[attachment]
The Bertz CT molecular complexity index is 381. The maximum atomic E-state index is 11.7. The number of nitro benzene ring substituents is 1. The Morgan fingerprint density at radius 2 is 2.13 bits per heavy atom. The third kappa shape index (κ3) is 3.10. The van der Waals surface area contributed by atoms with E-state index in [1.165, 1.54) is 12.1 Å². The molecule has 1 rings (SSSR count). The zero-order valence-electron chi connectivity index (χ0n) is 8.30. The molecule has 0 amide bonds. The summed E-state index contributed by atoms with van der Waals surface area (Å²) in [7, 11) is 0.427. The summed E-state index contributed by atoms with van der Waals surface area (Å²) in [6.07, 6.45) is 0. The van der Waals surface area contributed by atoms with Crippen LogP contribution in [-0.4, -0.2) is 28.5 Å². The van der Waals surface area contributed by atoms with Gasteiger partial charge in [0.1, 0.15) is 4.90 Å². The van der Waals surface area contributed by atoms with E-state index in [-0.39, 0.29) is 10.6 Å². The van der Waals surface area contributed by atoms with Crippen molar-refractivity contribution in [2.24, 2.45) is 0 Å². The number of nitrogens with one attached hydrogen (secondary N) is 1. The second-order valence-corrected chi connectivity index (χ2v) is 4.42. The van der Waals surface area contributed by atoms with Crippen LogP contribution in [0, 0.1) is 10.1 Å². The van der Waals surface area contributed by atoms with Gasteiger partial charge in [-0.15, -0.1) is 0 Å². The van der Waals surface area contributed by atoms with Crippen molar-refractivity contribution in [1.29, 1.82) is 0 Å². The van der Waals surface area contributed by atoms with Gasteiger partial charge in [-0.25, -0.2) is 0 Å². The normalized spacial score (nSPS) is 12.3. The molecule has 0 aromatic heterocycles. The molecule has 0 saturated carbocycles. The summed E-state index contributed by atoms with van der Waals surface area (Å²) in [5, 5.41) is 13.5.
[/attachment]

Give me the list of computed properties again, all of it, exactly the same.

The Bertz CT molecular complexity index is 381. The maximum atomic E-state index is 11.7. The number of nitro benzene ring substituents is 1. The Morgan fingerprint density at radius 2 is 2.13 bits per heavy atom. The third kappa shape index (κ3) is 3.10. The van der Waals surface area contributed by atoms with E-state index in [1.165, 1.54) is 12.1 Å². The molecule has 1 rings (SSSR count). The zero-order valence-electron chi connectivity index (χ0n) is 8.30. The molecule has 0 amide bonds. The summed E-state index contributed by atoms with van der Waals surface area (Å²) in [7, 11) is 0.427. The summed E-state index contributed by atoms with van der Waals surface area (Å²) in [6.07, 6.45) is 0. The van der Waals surface area contributed by atoms with Crippen LogP contribution in [-0.4, -0.2) is 28.5 Å². The van der Waals surface area contributed by atoms with Gasteiger partial charge in [0.1, 0.15) is 4.90 Å². The van der Waals surface area contributed by atoms with E-state index in [-0.39, 0.29) is 10.6 Å². The van der Waals surface area contributed by atoms with Crippen molar-refractivity contribution in [2.24, 2.45) is 0 Å². The number of nitrogens with one attached hydrogen (secondary N) is 1. The second-order valence-corrected chi connectivity index (χ2v) is 4.42. The van der Waals surface area contributed by atoms with Crippen LogP contribution in [0, 0.1) is 10.1 Å². The van der Waals surface area contributed by atoms with Gasteiger partial charge in [-0.15, -0.1) is 0 Å². The van der Waals surface area contributed by atoms with Crippen molar-refractivity contribution in [1.29, 1.82) is 0 Å². The van der Waals surface area contributed by atoms with Gasteiger partial charge in [-0.25, -0.2) is 0 Å². The normalized spacial score (nSPS) is 12.3. The molecule has 0 aromatic heterocycles. The molecule has 0 saturated carbocycles. The summed E-state index contributed by atoms with van der Waals surface area (Å²) in [5, 5.41) is 13.5.